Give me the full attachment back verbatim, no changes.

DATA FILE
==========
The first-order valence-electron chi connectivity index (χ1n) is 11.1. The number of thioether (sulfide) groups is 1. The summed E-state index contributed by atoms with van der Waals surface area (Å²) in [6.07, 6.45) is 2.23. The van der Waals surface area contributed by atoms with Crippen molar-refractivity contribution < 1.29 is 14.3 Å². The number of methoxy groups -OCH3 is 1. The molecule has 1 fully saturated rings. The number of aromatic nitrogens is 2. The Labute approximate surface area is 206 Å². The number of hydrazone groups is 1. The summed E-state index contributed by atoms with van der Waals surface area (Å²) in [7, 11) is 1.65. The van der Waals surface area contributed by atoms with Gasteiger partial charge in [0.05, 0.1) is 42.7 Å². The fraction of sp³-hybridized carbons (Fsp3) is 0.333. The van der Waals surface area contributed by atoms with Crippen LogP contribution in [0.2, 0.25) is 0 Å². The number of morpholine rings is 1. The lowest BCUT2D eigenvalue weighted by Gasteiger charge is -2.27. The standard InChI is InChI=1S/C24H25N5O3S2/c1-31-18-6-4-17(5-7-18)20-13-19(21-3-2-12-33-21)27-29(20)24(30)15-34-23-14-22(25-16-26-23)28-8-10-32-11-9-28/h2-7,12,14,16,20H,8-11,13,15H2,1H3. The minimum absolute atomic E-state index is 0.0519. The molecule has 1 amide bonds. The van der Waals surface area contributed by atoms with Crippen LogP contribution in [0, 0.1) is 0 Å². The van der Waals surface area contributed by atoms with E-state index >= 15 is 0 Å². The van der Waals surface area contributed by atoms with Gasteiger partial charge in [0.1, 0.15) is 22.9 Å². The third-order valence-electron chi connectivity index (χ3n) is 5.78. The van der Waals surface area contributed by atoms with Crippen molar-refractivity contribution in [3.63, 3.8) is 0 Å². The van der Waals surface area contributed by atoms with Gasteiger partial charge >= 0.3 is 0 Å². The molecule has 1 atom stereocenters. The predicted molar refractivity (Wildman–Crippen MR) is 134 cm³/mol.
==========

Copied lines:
The first-order valence-electron chi connectivity index (χ1n) is 11.1. The number of thioether (sulfide) groups is 1. The summed E-state index contributed by atoms with van der Waals surface area (Å²) in [6.07, 6.45) is 2.23. The van der Waals surface area contributed by atoms with Crippen molar-refractivity contribution < 1.29 is 14.3 Å². The number of methoxy groups -OCH3 is 1. The molecule has 1 fully saturated rings. The number of aromatic nitrogens is 2. The Labute approximate surface area is 206 Å². The number of hydrazone groups is 1. The summed E-state index contributed by atoms with van der Waals surface area (Å²) in [7, 11) is 1.65. The van der Waals surface area contributed by atoms with Gasteiger partial charge in [0.05, 0.1) is 42.7 Å². The fraction of sp³-hybridized carbons (Fsp3) is 0.333. The van der Waals surface area contributed by atoms with Crippen LogP contribution in [0.2, 0.25) is 0 Å². The number of morpholine rings is 1. The lowest BCUT2D eigenvalue weighted by Gasteiger charge is -2.27. The standard InChI is InChI=1S/C24H25N5O3S2/c1-31-18-6-4-17(5-7-18)20-13-19(21-3-2-12-33-21)27-29(20)24(30)15-34-23-14-22(25-16-26-23)28-8-10-32-11-9-28/h2-7,12,14,16,20H,8-11,13,15H2,1H3. The minimum absolute atomic E-state index is 0.0519. The molecule has 1 amide bonds. The van der Waals surface area contributed by atoms with Crippen LogP contribution in [0, 0.1) is 0 Å². The van der Waals surface area contributed by atoms with E-state index >= 15 is 0 Å². The van der Waals surface area contributed by atoms with Gasteiger partial charge in [0.1, 0.15) is 22.9 Å². The third-order valence-electron chi connectivity index (χ3n) is 5.78. The van der Waals surface area contributed by atoms with Crippen molar-refractivity contribution in [3.63, 3.8) is 0 Å². The van der Waals surface area contributed by atoms with Gasteiger partial charge >= 0.3 is 0 Å². The molecule has 1 atom stereocenters. The predicted molar refractivity (Wildman–Crippen MR) is 134 cm³/mol.